Sunday, July 11, 2010

Sunday Night Suds - Lakefront IPA & Nine Days Havdalah Guide

This week's Sunday Night Suds looks at Lakefront Brewery's IPA and also provides KB's annual 9 days havdalah guide.

Found this brew at Beverage World in Peekskill, NY. Store had a very good selection of kosher certified brews including a nice selection of Redhook and Lakefront. Staff at the store was very helpful and pricing was decent.

This year's variation on the Lakefront IPA was far superior to prior vintages. The beer poured the same apricot type color, but the hops were very citrusy and the bite was nice. I enjoyed my brew on its own with my daf, but I strongly suspect that it would go well with bbq or rotisserie chicken and potatoes.

Lakefront Brewery IPA is under the kosher supervision of the Star-K (there is even a Star-K on the label).

For the experts' take on the IPA please click here As always, please remember to drink responsibly and to never waste good beer unless there is no designated driver.

If you've tried this beer or any others which have been reviewed on the kosher beers site, please feel free to post your comments (anonymous comments are acceptable).

Bonus section - 9 days Havdalah Guide

In years past, I have been approached in shul on shabbos chazon (the Saturday within the summer nine days mourning period) and asked what would be a good choice to make havdalah on. By way of introduction, on Saturday nights after the evening prayer is said, Jews have a special set of blessings that are said by which we separate between the holy shabbos and the rest of the week. There is a custom to say this prayer on a cup of wine, however this custom needs modification when the Saturday falls during the nine days of mourning.

As noted by the Orthodox Union on their website:

Meat and wine are prohibited during the Nine Days, except on Shabbat. Meat and wine are associated both with joy AND with Temple service. Both reasons combine to explain this prohibition.Even though havdala is officially after Shabbat, one is permitted to drink wine. It is preferable to give the wine to a child who is old enough to understand brachot but not yet old enough to understand the concept of "mourning for Jerusalem". Alternately, some authorities recommend the use of a substitute beverage for havdala such as fruit juice, beer, etc. Other authorities insist on wine as usual.
Should your local Rabbi direct you to utilize non-wine in your havdalah, there are multiple options to use to fulfill the havdalah requirement. Indeed, my father in law will use diet soda (or as he says "diet pop"). I recall as a child seeing my father on one occasion use hard alcohol for havdalah (and then burn the decorative plate my sibling made when he tried to put out the candle).

To me, the simplest answer to the havdalah dilemma (and one that is widely recommended by rabbinic authorities) is to use beer, which in the time of the talmud was called chamra d'medina - the wine of the masses. This brings us to the reason I get more summer phone calls and email around this time every year - which beer would I recommend?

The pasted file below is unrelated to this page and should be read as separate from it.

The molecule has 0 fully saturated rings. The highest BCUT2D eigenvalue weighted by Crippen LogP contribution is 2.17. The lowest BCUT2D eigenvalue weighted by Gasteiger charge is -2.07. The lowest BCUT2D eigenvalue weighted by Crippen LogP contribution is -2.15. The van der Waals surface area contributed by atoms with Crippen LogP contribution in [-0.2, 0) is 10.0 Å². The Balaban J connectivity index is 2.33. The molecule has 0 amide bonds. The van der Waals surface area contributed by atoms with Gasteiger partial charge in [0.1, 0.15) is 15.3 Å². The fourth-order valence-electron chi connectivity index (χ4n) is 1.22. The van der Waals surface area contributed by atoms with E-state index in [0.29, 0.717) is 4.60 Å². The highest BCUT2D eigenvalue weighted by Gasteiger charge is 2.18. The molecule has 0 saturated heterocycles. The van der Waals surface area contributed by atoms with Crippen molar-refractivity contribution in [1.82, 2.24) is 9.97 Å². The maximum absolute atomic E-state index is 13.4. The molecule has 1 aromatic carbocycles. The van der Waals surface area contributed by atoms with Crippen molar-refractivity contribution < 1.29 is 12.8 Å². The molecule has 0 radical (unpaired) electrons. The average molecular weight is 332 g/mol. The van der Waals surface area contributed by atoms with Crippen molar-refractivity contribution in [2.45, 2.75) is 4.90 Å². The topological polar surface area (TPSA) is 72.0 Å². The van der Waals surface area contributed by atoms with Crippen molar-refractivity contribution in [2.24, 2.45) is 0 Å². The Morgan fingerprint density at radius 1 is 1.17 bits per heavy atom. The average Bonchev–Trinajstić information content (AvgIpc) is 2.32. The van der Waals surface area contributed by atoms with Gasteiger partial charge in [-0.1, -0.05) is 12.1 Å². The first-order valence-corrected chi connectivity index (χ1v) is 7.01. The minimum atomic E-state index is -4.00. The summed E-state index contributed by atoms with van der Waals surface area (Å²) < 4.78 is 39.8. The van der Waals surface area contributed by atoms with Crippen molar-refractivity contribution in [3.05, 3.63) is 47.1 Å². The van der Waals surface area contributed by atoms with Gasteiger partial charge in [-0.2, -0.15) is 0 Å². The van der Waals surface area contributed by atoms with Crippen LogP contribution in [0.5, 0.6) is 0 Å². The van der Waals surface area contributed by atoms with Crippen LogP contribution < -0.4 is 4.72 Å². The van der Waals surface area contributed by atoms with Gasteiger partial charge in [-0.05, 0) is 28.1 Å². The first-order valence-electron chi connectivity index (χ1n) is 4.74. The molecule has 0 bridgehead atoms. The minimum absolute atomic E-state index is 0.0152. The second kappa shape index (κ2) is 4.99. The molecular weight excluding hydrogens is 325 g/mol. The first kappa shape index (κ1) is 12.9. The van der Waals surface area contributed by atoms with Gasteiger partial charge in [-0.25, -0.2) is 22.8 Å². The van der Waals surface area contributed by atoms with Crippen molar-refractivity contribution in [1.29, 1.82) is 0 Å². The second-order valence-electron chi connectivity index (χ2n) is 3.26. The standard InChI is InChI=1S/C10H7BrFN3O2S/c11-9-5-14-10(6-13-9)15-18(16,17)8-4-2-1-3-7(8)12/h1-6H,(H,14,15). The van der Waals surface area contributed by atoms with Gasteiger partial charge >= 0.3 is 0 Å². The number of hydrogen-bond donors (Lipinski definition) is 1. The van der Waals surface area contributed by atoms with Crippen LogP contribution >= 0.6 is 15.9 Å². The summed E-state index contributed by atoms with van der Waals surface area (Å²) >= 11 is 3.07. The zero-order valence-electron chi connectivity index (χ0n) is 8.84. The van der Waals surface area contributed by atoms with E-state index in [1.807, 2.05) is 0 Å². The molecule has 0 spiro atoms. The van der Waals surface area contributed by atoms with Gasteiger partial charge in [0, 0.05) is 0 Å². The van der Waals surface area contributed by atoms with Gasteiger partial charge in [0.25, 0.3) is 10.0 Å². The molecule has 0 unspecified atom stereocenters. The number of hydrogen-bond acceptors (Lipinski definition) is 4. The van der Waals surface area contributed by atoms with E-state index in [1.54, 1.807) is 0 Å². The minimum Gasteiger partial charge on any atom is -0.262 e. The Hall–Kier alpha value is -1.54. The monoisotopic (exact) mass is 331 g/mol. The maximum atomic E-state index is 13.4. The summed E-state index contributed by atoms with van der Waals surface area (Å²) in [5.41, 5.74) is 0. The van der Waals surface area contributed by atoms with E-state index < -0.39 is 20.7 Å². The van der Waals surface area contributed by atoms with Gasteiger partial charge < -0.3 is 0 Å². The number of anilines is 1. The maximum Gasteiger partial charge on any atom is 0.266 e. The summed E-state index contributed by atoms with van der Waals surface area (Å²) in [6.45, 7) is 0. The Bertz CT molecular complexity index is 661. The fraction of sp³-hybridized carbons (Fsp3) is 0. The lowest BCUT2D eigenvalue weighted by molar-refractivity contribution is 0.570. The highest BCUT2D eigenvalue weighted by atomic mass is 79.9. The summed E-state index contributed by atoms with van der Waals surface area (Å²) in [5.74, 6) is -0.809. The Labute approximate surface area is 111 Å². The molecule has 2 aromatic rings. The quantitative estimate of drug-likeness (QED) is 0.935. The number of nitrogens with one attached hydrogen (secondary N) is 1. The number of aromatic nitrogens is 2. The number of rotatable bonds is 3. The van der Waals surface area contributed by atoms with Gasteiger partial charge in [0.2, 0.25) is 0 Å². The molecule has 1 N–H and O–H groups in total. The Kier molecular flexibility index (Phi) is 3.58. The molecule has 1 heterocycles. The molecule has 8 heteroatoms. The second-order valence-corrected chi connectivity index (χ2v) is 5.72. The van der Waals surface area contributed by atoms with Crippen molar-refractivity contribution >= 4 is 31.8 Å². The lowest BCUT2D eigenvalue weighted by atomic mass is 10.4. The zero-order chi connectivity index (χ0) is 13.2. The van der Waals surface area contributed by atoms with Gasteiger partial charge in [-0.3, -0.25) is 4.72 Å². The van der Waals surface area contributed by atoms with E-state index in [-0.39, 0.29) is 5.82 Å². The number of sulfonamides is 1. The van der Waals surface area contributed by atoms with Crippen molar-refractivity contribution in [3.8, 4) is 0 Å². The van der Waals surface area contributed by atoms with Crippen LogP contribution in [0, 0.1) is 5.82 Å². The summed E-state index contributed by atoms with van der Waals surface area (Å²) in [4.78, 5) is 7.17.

The number one problem with the question is that most people who ask it don't generally drink beer, so they need to have something to use for havdalah that won't have them making faces in their attempt to drink the halachic minimum level for the blessing. The second problem is that since the havdalah cup is imbibed on its own (i.e. without the benefit of food) people who might be inclined to have a beer with a meal will still have problems finishing their cup when the beer is consumed on its own.

The easiest solution is not to have beer, but instead to make havdalah on what is commonly called alcopop. These are malt beverage drinks with some similarities to beer and a beer-like 5% alcohol content by volume, but do not have the beer taste. Some examples are the Boston Beer Company (aka Sam Adams) Twisted Teas and the Zima beverages produced by Coors. Another example would be the Smirnoff Twisted V/Twisted Ice line. However, caution is urged as not every flavor is certified Kosher. Indeed, the last time I looked at these in the beer store, most of the Smirnoff's were not certified kosher. For the complete list of those Smirnoff products and other alcopops approved by the CRC, please click here .

If you do like beer, or would like to drink something that is more manly than alcopop, the next step up would be an American wheat beer (such as the Blue Moon line, Saranac's Hefewiezen or Pomegranate Wheat) or some of the better Summer Ales such as Brooklyn Brewery's or Sam Adams' Summer Ale. Many of these beers have been reviewed on the pages of this blog and you can search through prior Sunday Night Suds reviews to find one that might appeal to you.

If you are a beer aficionado, you obviously won't need this post to tell you which ale or lager you should crack open for havdalah.

May the world have a tikkun from our three weeks/nine days observances and may tisha b'av soon be transformed to the holiday that the gemara tells it will be in the times of moshiach bimheira biyamenu.

If you have seen this post being carried on another site such as JBlog, please feel free to click to find other articles on the kosherbeers blogsite. Hey its free and you can push my counter numbers up!

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